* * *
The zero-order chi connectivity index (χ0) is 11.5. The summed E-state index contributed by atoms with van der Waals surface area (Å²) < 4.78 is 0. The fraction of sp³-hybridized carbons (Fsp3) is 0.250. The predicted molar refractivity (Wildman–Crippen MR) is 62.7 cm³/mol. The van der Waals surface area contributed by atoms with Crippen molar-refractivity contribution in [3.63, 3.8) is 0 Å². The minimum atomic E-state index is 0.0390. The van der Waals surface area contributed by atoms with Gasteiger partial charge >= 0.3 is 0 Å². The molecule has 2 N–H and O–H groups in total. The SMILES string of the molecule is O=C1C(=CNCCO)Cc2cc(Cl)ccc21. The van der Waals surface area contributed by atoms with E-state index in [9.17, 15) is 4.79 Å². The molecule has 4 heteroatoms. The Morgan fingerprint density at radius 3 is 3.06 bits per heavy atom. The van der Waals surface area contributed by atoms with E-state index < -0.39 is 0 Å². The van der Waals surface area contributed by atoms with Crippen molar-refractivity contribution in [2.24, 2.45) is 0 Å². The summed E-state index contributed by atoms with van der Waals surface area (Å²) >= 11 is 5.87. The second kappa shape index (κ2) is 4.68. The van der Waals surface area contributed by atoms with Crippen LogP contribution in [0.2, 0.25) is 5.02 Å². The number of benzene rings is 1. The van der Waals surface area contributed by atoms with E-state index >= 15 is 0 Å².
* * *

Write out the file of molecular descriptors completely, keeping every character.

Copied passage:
The zero-order chi connectivity index (χ0) is 11.5. The summed E-state index contributed by atoms with van der Waals surface area (Å²) < 4.78 is 0. The fraction of sp³-hybridized carbons (Fsp3) is 0.250. The predicted molar refractivity (Wildman–Crippen MR) is 62.7 cm³/mol. The van der Waals surface area contributed by atoms with Crippen molar-refractivity contribution in [3.63, 3.8) is 0 Å². The minimum atomic E-state index is 0.0390. The van der Waals surface area contributed by atoms with Gasteiger partial charge >= 0.3 is 0 Å². The molecule has 2 N–H and O–H groups in total. The SMILES string of the molecule is O=C1C(=CNCCO)Cc2cc(Cl)ccc21. The van der Waals surface area contributed by atoms with E-state index in [9.17, 15) is 4.79 Å². The molecule has 4 heteroatoms. The Morgan fingerprint density at radius 3 is 3.06 bits per heavy atom. The van der Waals surface area contributed by atoms with E-state index < -0.39 is 0 Å². The van der Waals surface area contributed by atoms with Crippen molar-refractivity contribution in [2.24, 2.45) is 0 Å². The summed E-state index contributed by atoms with van der Waals surface area (Å²) >= 11 is 5.87. The second kappa shape index (κ2) is 4.68. The van der Waals surface area contributed by atoms with Crippen LogP contribution in [0.2, 0.25) is 5.02 Å². The number of benzene rings is 1. The van der Waals surface area contributed by atoms with E-state index >= 15 is 0 Å².